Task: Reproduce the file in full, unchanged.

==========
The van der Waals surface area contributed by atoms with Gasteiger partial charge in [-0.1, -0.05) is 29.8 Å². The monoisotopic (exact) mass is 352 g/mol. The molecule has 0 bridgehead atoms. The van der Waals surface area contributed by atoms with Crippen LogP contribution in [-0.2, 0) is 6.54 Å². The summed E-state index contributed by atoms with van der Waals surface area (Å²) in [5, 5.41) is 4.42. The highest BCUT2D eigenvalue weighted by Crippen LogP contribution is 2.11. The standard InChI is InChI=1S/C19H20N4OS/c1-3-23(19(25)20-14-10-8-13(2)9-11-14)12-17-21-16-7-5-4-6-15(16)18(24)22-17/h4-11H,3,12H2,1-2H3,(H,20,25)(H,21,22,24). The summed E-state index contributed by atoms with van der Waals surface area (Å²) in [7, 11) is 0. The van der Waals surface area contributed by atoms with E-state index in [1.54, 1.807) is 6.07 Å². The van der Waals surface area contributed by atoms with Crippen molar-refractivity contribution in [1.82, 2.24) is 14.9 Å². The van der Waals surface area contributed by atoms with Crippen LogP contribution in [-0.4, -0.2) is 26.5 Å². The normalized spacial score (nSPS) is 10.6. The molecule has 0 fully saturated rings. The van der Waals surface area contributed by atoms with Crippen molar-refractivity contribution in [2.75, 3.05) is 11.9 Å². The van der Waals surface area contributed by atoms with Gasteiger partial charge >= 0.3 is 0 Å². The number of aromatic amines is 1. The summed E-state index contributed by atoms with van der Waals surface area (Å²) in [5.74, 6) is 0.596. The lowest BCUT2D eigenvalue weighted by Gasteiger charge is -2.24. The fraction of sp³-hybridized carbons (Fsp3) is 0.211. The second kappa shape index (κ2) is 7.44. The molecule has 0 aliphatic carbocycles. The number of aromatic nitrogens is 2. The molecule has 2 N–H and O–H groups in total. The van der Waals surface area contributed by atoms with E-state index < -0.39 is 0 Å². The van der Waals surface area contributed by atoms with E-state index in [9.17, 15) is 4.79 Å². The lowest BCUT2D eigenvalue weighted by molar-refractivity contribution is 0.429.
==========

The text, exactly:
The van der Waals surface area contributed by atoms with Gasteiger partial charge in [-0.1, -0.05) is 29.8 Å². The monoisotopic (exact) mass is 352 g/mol. The molecule has 0 bridgehead atoms. The van der Waals surface area contributed by atoms with Crippen LogP contribution in [-0.2, 0) is 6.54 Å². The summed E-state index contributed by atoms with van der Waals surface area (Å²) in [5, 5.41) is 4.42. The highest BCUT2D eigenvalue weighted by Crippen LogP contribution is 2.11. The standard InChI is InChI=1S/C19H20N4OS/c1-3-23(19(25)20-14-10-8-13(2)9-11-14)12-17-21-16-7-5-4-6-15(16)18(24)22-17/h4-11H,3,12H2,1-2H3,(H,20,25)(H,21,22,24). The summed E-state index contributed by atoms with van der Waals surface area (Å²) in [7, 11) is 0. The van der Waals surface area contributed by atoms with E-state index in [1.54, 1.807) is 6.07 Å². The van der Waals surface area contributed by atoms with Crippen molar-refractivity contribution in [1.82, 2.24) is 14.9 Å². The van der Waals surface area contributed by atoms with Crippen LogP contribution in [-0.4, -0.2) is 26.5 Å². The normalized spacial score (nSPS) is 10.6. The molecule has 0 fully saturated rings. The van der Waals surface area contributed by atoms with Crippen molar-refractivity contribution in [2.75, 3.05) is 11.9 Å². The van der Waals surface area contributed by atoms with Gasteiger partial charge >= 0.3 is 0 Å². The number of aromatic amines is 1. The summed E-state index contributed by atoms with van der Waals surface area (Å²) in [5.74, 6) is 0.596. The lowest BCUT2D eigenvalue weighted by Gasteiger charge is -2.24. The fraction of sp³-hybridized carbons (Fsp3) is 0.211. The second kappa shape index (κ2) is 7.44. The molecule has 0 aliphatic carbocycles. The number of aromatic nitrogens is 2. The molecule has 2 N–H and O–H groups in total. The van der Waals surface area contributed by atoms with E-state index < -0.39 is 0 Å². The van der Waals surface area contributed by atoms with E-state index in [9.17, 15) is 4.79 Å². The lowest BCUT2D eigenvalue weighted by molar-refractivity contribution is 0.429.